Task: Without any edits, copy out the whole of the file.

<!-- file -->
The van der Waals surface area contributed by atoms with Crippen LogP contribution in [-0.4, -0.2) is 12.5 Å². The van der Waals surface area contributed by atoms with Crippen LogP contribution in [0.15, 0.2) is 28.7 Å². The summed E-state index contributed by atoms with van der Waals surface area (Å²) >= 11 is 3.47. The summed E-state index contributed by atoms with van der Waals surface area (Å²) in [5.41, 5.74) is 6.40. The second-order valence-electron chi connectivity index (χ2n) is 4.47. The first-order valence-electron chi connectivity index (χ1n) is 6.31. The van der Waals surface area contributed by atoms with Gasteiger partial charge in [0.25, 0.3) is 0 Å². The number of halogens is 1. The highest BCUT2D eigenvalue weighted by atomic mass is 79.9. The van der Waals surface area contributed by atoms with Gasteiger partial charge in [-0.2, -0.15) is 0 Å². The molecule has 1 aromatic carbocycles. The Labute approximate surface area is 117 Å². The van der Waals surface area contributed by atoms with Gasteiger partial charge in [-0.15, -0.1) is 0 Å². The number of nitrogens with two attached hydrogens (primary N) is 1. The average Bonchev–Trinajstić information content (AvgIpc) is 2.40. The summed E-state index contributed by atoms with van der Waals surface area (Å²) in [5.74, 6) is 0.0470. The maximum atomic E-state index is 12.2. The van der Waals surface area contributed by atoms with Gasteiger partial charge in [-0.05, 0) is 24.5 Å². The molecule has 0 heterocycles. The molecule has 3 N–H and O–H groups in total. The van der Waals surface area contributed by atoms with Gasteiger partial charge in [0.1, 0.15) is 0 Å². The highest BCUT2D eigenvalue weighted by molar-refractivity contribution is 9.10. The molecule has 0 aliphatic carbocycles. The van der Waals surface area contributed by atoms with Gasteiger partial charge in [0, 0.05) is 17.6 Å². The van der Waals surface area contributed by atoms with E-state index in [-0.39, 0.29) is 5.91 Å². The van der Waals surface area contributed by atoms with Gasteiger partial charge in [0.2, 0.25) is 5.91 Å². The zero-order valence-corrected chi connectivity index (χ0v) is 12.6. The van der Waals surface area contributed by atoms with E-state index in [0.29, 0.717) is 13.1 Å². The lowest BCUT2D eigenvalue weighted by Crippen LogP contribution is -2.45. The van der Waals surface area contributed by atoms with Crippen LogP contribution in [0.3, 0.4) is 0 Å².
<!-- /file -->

The van der Waals surface area contributed by atoms with Crippen LogP contribution in [-0.4, -0.2) is 12.5 Å². The van der Waals surface area contributed by atoms with Crippen LogP contribution in [0.15, 0.2) is 28.7 Å². The summed E-state index contributed by atoms with van der Waals surface area (Å²) >= 11 is 3.47. The summed E-state index contributed by atoms with van der Waals surface area (Å²) in [5.41, 5.74) is 6.40. The second-order valence-electron chi connectivity index (χ2n) is 4.47. The first-order valence-electron chi connectivity index (χ1n) is 6.31. The van der Waals surface area contributed by atoms with Gasteiger partial charge in [0.25, 0.3) is 0 Å². The number of halogens is 1. The highest BCUT2D eigenvalue weighted by atomic mass is 79.9. The van der Waals surface area contributed by atoms with Gasteiger partial charge in [-0.2, -0.15) is 0 Å². The molecule has 1 aromatic carbocycles. The Labute approximate surface area is 117 Å². The van der Waals surface area contributed by atoms with Gasteiger partial charge in [-0.15, -0.1) is 0 Å². The number of nitrogens with two attached hydrogens (primary N) is 1. The average Bonchev–Trinajstić information content (AvgIpc) is 2.40. The summed E-state index contributed by atoms with van der Waals surface area (Å²) in [5.74, 6) is 0.0470. The maximum atomic E-state index is 12.2. The van der Waals surface area contributed by atoms with Gasteiger partial charge in [-0.05, 0) is 24.5 Å². The molecule has 0 heterocycles. The molecule has 3 N–H and O–H groups in total. The van der Waals surface area contributed by atoms with Gasteiger partial charge in [0.1, 0.15) is 0 Å². The highest BCUT2D eigenvalue weighted by molar-refractivity contribution is 9.10. The molecule has 0 aliphatic carbocycles. The van der Waals surface area contributed by atoms with Gasteiger partial charge in [0, 0.05) is 17.6 Å². The van der Waals surface area contributed by atoms with E-state index in [-0.39, 0.29) is 5.91 Å². The van der Waals surface area contributed by atoms with Gasteiger partial charge in [0.2, 0.25) is 5.91 Å². The zero-order valence-corrected chi connectivity index (χ0v) is 12.6. The van der Waals surface area contributed by atoms with E-state index in [0.29, 0.717) is 13.1 Å². The lowest BCUT2D eigenvalue weighted by Crippen LogP contribution is -2.45. The van der Waals surface area contributed by atoms with Crippen LogP contribution in [0.3, 0.4) is 0 Å².